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entreat
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Gulliver's Travels
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entreat
Used In
Gulliver's Travels
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  • After this decisive conclusion, I entreated to be heard a word or two.
  • I do, in the next place, complain of my own great want of judgment, in being prevailed upon by the entreaties and false reasoning of you and some others, very much against my own opinion, to suffer my travels to be published.
  • The dwarf, at my entreaty, had no other punishment than a sound whipping.
  • But I was so much displeased, that I entreated Glumdalclitch to contrive some excuse for not seeing that young lady any more.
  • I heard the word Burglum repeated incessantly: several of the emperor’s court, making their way through the crowd, entreated me to come immediately to the palace, where her imperial majesty’s apartment was on fire, by the carelessness of a maid of honour, who fell asleep while she was reading a romance.
  • But further to confirm all I had said, I entreated him to give order that my cabinet should be brought, of which I had the key in my pocket; for he had already informed me how the seamen disposed of my closet.
  • Being one day abroad with my protector the sorrel nag, and the weather exceeding hot, I entreated him to let me bathe in a river that was near.
  • The captain had often entreated me to strip myself of my savage dress, and offered to lend me the best suit of clothes he had.
  • I entreated this illustrious person, to intercede in my behalf with his majesty, for leave to depart; which he accordingly did, as he was pleased to tell me, with regret: for indeed he had made me several offers very advantageous, which, however, I refused, with expressions of the highest acknowledgment.
  • He told me, he did not doubt, that, in eight years more, he should be able to supply the governor’s gardens with sunshine, at a reasonable rate: but he complained that his stock was low, and entreated me "to give him something as an encouragement to ingenuity, especially since this had been a very dear season for cucumbers."
  • I dwell the longer upon this subject from the desire I have to make the society of an English Yahoo by any means not insupportable; and therefore I here entreat those who have any tincture of this absurd vice, that they will not presume to come in my sight.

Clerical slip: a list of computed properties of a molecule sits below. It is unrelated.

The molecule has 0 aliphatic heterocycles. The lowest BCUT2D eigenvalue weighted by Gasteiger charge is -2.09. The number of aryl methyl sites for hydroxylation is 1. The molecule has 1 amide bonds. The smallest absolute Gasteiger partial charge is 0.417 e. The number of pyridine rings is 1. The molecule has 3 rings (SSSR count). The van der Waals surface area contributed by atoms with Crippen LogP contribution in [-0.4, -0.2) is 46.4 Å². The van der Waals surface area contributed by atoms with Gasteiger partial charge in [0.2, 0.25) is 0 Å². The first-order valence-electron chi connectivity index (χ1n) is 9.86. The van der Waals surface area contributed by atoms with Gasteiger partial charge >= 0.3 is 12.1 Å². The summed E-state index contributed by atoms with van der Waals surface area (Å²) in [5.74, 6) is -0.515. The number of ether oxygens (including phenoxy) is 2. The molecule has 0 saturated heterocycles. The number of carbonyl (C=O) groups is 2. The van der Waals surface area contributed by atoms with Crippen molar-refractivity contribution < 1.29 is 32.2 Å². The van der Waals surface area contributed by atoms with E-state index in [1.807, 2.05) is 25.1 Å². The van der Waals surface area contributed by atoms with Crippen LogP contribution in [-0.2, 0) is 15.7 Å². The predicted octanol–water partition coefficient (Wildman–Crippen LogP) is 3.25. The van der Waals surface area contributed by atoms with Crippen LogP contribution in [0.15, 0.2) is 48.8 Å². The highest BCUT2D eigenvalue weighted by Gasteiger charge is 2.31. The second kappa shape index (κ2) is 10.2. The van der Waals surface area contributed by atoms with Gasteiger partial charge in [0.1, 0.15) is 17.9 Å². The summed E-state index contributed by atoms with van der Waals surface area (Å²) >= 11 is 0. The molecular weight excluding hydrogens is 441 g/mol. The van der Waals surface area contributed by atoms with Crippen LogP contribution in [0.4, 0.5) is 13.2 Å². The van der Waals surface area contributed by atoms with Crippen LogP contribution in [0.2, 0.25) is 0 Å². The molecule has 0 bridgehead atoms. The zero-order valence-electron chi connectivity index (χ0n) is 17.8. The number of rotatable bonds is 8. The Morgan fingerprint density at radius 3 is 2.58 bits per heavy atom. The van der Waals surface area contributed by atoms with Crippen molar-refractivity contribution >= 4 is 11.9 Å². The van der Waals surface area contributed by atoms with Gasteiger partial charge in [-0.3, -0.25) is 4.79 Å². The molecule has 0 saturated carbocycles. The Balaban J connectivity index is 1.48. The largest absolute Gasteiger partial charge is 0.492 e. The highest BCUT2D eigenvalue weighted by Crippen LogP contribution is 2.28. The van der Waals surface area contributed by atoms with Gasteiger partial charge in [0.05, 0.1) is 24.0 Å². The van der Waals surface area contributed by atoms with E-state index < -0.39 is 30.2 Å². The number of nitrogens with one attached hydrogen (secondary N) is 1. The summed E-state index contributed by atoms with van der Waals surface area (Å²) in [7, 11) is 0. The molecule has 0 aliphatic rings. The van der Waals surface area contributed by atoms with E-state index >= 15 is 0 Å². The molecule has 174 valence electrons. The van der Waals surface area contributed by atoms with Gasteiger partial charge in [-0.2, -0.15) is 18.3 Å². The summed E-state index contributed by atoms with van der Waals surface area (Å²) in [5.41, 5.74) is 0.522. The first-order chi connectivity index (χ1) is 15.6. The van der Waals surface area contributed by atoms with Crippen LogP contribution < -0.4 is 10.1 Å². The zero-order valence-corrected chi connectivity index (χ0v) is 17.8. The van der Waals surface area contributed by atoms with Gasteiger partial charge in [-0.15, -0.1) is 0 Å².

• He entreated me to give some account of myself, and desired to know what I would eat or drink; said, "I should be used as well as himself;" and spoke so many obliging things, that I wondered to find such civilities from a Yahoo.
  • I entreated his imperial majesty to give orders it might be brought to me as soon as possible, describing to him the use and the nature of it: and the next day the waggoners arrived with it, but not in a very good condition; they had bored two holes in the brim, within an inch and half of the edge, and fastened two hooks in the holes; these hooks were tied by a long cord to the harness, and thus my hat was dragged along for above half an English mile; but, the ground in that country…
  • But a more dangerous accident happened to me in the same garden, when my little nurse, believing she had put me in a secure place (which I often entreated her to do, that I might enjoy my own thoughts,) and having left my box at home, to avoid the trouble of carrying it, went to another part of the garden with her governess and some ladies of her acquaintance.
  • I answered, as I had before determined, "that I was a Dutch merchant, shipwrecked in a very remote country, whence I had travelled by sea and land to Luggnagg, and then took shipping for Japan; where I knew my countrymen often traded, and with some of these I hoped to get an opportunity of returning into Europe: I therefore most humbly entreated his royal favour, to give order that I should be conducted in safety to Nangasac."
  • This preface made me so impatient, being conscious of my own merits and innocence, that I was going to interrupt him; when he entreated me to be silent, and thus proceeded:— "Out of gratitude for the favours you have done me, I procured information of the whole proceedings, and a copy of the articles; wherein I venture my head for your service.
  • Upon the strength of this reasoning, I ventured to address them in the following manner: "Gentlemen, if you be conjurers, as I have good cause to believe, you can understand my language; therefore I make bold to let your worships know that I am a poor distressed Englishman, driven by his misfortunes upon your coast; and I entreat one of you to let me ride upon his back, as if he were a real horse, to some house or village where I can be relieved.

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  • She flattered and entreated him until he agreed to help.
  • She was unmoved by his entreaties.

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